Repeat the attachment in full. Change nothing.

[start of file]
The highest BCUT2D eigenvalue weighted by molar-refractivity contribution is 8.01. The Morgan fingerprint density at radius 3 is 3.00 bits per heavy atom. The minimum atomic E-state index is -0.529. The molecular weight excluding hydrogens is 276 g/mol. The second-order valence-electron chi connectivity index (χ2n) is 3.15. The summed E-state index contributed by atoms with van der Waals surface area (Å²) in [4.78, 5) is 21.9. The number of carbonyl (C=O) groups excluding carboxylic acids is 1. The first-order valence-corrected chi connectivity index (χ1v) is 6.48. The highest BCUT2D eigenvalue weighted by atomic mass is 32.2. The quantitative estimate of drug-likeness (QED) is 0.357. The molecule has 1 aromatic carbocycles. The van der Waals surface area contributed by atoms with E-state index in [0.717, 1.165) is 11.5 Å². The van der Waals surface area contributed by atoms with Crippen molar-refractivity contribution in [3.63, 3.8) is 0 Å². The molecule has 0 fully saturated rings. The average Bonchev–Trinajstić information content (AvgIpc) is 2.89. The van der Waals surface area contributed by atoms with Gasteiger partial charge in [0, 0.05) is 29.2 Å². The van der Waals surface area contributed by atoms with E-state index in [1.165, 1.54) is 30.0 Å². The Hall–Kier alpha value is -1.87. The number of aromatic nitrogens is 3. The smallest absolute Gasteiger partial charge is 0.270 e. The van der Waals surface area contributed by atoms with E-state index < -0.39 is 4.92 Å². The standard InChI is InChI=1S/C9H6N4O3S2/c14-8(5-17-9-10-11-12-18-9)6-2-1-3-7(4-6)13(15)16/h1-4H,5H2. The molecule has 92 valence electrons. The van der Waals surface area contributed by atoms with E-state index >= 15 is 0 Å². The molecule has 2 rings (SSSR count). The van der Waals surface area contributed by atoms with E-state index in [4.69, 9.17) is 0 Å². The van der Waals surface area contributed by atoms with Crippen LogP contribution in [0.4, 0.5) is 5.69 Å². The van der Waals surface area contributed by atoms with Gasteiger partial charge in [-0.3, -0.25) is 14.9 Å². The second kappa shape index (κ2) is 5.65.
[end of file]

The highest BCUT2D eigenvalue weighted by molar-refractivity contribution is 8.01. The Morgan fingerprint density at radius 3 is 3.00 bits per heavy atom. The minimum atomic E-state index is -0.529. The molecular weight excluding hydrogens is 276 g/mol. The second-order valence-electron chi connectivity index (χ2n) is 3.15. The summed E-state index contributed by atoms with van der Waals surface area (Å²) in [4.78, 5) is 21.9. The number of carbonyl (C=O) groups excluding carboxylic acids is 1. The first-order valence-corrected chi connectivity index (χ1v) is 6.48. The highest BCUT2D eigenvalue weighted by atomic mass is 32.2. The quantitative estimate of drug-likeness (QED) is 0.357. The molecule has 1 aromatic carbocycles. The van der Waals surface area contributed by atoms with E-state index in [0.717, 1.165) is 11.5 Å². The van der Waals surface area contributed by atoms with Crippen molar-refractivity contribution in [3.63, 3.8) is 0 Å². The molecule has 0 fully saturated rings. The average Bonchev–Trinajstić information content (AvgIpc) is 2.89. The van der Waals surface area contributed by atoms with Gasteiger partial charge in [0, 0.05) is 29.2 Å². The van der Waals surface area contributed by atoms with E-state index in [1.165, 1.54) is 30.0 Å². The Hall–Kier alpha value is -1.87. The number of aromatic nitrogens is 3. The smallest absolute Gasteiger partial charge is 0.270 e. The van der Waals surface area contributed by atoms with E-state index < -0.39 is 4.92 Å². The standard InChI is InChI=1S/C9H6N4O3S2/c14-8(5-17-9-10-11-12-18-9)6-2-1-3-7(4-6)13(15)16/h1-4H,5H2. The molecule has 92 valence electrons. The van der Waals surface area contributed by atoms with E-state index >= 15 is 0 Å². The molecule has 2 rings (SSSR count). The van der Waals surface area contributed by atoms with E-state index in [4.69, 9.17) is 0 Å². The van der Waals surface area contributed by atoms with Crippen LogP contribution in [0.4, 0.5) is 5.69 Å². The van der Waals surface area contributed by atoms with Gasteiger partial charge in [-0.3, -0.25) is 14.9 Å². The second kappa shape index (κ2) is 5.65.